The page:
The launch of the first of NOAA’s planned four Joint Polar Satellite System, or JPSS-1, was scrubbed early this morning due to a combination of wayward boats that had crossed into restricted space as well as a couple of positions that reported technical “no go”s during the countdown and system checks. One of these technical issues included a first-stage parameter alarm that was triggered just seconds before the end of the planned four-minute hold was set to expire and the launch window was to open.
Given the very short 66-second launch window, there wasn’t enough time to work and solve the problems, so there was no other option but to scrub the launch and reset with a twenty-four hour recycle.
The new estimated reset launch window opens tomorrow morning at 1:47 a.m. PST, with the same 66-second window.
JPSS-1 is planned to be placed into a non-geosynchronous polar orbit that will allow for a nearly complete coverage of the entire Earth’s surfaces twice in each 24-hour period with state-of-the-art instruments that are expected to aid meteorologists and other scientists and researchers to better predict severe weather phenomena such as hurricanes up to seven days ahead of the incident.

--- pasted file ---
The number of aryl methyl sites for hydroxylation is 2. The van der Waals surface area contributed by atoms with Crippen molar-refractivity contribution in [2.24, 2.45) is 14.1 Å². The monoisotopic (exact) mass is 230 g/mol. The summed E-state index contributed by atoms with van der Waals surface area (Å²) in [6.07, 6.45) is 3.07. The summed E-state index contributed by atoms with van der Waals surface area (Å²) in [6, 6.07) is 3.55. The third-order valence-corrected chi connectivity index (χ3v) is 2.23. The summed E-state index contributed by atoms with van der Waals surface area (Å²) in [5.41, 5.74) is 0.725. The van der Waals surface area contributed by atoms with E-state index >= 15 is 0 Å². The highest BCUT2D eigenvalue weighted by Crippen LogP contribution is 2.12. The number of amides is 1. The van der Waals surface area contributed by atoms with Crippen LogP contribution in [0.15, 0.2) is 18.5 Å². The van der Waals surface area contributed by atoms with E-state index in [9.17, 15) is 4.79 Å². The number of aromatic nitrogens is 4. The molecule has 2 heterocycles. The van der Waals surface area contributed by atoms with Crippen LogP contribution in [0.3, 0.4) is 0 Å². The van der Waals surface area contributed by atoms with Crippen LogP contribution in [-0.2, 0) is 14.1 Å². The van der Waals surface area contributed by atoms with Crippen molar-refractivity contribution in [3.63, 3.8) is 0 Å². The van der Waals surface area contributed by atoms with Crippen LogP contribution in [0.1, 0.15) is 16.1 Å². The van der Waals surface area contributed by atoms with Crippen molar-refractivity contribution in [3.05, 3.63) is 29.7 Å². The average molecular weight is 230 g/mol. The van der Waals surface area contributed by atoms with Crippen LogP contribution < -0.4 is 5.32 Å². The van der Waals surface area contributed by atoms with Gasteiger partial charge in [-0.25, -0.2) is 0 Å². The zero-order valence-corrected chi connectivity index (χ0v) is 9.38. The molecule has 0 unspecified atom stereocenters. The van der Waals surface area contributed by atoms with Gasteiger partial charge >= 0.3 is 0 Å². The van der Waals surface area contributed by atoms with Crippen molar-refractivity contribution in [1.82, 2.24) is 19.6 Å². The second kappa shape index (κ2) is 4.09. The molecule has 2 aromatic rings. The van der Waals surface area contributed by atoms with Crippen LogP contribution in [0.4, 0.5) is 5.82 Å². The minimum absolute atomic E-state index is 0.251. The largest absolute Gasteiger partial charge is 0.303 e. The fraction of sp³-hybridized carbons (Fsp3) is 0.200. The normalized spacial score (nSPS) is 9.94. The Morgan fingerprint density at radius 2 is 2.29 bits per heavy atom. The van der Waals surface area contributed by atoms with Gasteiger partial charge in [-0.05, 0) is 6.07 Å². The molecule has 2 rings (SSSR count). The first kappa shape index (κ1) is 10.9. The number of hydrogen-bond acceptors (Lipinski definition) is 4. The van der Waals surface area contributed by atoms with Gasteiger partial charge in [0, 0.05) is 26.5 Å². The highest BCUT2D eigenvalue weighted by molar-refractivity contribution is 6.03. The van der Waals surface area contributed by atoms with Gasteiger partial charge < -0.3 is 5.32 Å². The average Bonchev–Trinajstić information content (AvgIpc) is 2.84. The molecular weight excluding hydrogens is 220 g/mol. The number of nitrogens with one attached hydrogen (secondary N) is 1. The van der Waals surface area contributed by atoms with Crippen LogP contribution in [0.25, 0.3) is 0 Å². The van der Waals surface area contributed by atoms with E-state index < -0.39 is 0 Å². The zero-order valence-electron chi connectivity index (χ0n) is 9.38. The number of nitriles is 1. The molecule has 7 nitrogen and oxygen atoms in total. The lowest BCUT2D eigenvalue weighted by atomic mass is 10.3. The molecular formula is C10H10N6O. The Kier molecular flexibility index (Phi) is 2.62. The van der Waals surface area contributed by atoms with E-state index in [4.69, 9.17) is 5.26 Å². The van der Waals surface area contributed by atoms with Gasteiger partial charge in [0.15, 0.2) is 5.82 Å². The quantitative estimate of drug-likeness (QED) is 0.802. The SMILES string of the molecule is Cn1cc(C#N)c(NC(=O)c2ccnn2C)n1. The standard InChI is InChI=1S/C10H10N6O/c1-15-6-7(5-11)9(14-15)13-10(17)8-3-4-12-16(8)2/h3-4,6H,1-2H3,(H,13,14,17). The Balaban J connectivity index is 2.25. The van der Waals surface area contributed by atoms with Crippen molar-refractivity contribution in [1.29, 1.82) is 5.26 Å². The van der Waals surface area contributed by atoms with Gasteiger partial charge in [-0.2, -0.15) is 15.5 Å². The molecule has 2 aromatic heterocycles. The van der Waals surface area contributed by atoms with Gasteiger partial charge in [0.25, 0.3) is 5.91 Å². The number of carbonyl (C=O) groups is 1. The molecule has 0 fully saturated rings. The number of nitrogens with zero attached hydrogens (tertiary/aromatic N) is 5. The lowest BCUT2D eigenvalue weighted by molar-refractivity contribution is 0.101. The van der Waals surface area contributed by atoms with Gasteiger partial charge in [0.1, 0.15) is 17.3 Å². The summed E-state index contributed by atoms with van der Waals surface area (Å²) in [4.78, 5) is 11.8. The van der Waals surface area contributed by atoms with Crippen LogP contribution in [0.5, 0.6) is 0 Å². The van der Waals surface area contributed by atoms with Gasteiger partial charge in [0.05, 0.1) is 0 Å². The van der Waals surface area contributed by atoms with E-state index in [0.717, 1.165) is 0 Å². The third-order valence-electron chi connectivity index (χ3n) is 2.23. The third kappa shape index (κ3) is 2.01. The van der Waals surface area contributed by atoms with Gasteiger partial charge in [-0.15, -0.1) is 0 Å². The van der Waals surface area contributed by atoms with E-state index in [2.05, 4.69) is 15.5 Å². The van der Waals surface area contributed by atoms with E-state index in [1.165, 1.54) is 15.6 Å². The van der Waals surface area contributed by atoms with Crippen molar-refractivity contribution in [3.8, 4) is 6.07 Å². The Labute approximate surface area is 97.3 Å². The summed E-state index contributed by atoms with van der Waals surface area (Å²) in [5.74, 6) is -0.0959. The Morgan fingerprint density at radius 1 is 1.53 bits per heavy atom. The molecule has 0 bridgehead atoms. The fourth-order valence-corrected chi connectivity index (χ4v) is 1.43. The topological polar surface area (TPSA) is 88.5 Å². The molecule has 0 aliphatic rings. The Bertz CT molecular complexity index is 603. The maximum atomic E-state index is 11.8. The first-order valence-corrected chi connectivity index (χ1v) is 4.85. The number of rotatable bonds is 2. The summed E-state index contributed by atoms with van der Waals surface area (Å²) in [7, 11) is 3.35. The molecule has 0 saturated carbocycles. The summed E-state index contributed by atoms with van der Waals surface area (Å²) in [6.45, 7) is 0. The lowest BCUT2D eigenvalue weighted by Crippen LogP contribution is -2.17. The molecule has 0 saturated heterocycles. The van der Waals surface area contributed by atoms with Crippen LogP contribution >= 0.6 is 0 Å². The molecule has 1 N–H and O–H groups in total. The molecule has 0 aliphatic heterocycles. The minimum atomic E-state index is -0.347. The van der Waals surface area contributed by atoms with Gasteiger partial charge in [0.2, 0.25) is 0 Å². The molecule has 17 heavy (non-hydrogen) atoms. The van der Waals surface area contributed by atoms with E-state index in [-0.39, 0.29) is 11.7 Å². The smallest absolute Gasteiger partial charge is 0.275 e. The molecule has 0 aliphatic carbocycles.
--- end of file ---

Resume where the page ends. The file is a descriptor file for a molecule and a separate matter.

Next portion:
United Launch Alliance’s official statement on the scrub is as follows:
The launch of a United Launch Alliance Delta II carrying the JPSS-1 mission for NASA and NOAA was scrubbed today due to a red range and a late launch vehicle alarm. Due to the short window, there was insufficient time to fully coordinate a resolution.
The launch is planned for Wednesday, Nov. 15, 2017, from Space Launch Complex-2 (SLC-2) at Vandenberg Air Force Base, California. The launch time is 1:47 a.m. PST (4:47 a.m. EST / 09:47 GMT).
An aircraft forced a scrub of an Orbital ATK Antares 230 rocket at the Mid-Atlantic Regional Spaceport on November 11 with two boats drawing similar concerns during the second launch attempt 24 hours later.